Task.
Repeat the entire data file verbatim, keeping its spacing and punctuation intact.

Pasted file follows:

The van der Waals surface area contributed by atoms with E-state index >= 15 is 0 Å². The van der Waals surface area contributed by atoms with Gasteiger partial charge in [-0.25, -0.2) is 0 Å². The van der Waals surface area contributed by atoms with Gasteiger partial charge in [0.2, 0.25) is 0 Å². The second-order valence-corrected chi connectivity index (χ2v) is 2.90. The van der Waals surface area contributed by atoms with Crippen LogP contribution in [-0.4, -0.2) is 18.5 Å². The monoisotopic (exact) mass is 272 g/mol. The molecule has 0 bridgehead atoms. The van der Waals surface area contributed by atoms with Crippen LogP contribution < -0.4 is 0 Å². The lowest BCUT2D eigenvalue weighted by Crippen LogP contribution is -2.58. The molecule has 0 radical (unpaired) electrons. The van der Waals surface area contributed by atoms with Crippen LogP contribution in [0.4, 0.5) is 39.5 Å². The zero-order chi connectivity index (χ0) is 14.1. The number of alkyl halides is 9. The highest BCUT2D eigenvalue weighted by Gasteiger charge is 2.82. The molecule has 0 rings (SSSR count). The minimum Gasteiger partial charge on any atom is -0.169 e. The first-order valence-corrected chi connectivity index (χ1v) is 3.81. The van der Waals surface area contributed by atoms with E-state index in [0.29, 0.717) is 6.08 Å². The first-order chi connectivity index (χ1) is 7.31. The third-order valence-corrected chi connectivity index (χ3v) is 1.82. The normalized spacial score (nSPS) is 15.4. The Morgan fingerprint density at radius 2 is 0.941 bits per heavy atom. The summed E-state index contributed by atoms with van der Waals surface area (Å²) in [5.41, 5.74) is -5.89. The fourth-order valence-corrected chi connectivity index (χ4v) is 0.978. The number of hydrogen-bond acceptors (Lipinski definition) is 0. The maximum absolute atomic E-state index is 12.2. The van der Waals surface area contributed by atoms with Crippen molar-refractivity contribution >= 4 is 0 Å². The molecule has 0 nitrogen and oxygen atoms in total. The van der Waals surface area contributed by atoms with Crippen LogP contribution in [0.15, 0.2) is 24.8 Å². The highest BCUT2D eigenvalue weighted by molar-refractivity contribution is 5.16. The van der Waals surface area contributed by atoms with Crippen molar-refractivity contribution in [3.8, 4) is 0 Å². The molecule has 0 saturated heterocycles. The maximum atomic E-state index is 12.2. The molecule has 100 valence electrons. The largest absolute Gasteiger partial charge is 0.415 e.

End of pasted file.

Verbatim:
The van der Waals surface area contributed by atoms with E-state index >= 15 is 0 Å². The van der Waals surface area contributed by atoms with Gasteiger partial charge in [-0.25, -0.2) is 0 Å². The van der Waals surface area contributed by atoms with Gasteiger partial charge in [0.2, 0.25) is 0 Å². The second-order valence-corrected chi connectivity index (χ2v) is 2.90. The van der Waals surface area contributed by atoms with Crippen LogP contribution in [-0.4, -0.2) is 18.5 Å². The monoisotopic (exact) mass is 272 g/mol. The molecule has 0 bridgehead atoms. The van der Waals surface area contributed by atoms with Crippen LogP contribution < -0.4 is 0 Å². The lowest BCUT2D eigenvalue weighted by Crippen LogP contribution is -2.58. The molecule has 0 radical (unpaired) electrons. The van der Waals surface area contributed by atoms with Crippen LogP contribution in [0.4, 0.5) is 39.5 Å². The zero-order chi connectivity index (χ0) is 14.1. The number of alkyl halides is 9. The highest BCUT2D eigenvalue weighted by Gasteiger charge is 2.82. The molecule has 0 rings (SSSR count). The minimum Gasteiger partial charge on any atom is -0.169 e. The first-order valence-corrected chi connectivity index (χ1v) is 3.81. The van der Waals surface area contributed by atoms with E-state index in [0.29, 0.717) is 6.08 Å². The first-order chi connectivity index (χ1) is 7.31. The third-order valence-corrected chi connectivity index (χ3v) is 1.82. The normalized spacial score (nSPS) is 15.4. The Morgan fingerprint density at radius 2 is 0.941 bits per heavy atom. The summed E-state index contributed by atoms with van der Waals surface area (Å²) in [5.41, 5.74) is -5.89. The fourth-order valence-corrected chi connectivity index (χ4v) is 0.978. The number of hydrogen-bond acceptors (Lipinski definition) is 0. The maximum absolute atomic E-state index is 12.2. The van der Waals surface area contributed by atoms with Crippen molar-refractivity contribution >= 4 is 0 Å². The molecule has 0 nitrogen and oxygen atoms in total. The van der Waals surface area contributed by atoms with Crippen LogP contribution in [0.15, 0.2) is 24.8 Å². The highest BCUT2D eigenvalue weighted by molar-refractivity contribution is 5.16. The van der Waals surface area contributed by atoms with Crippen molar-refractivity contribution in [3.8, 4) is 0 Å². The molecule has 0 saturated heterocycles. The maximum atomic E-state index is 12.2. The molecule has 100 valence electrons. The largest absolute Gasteiger partial charge is 0.415 e.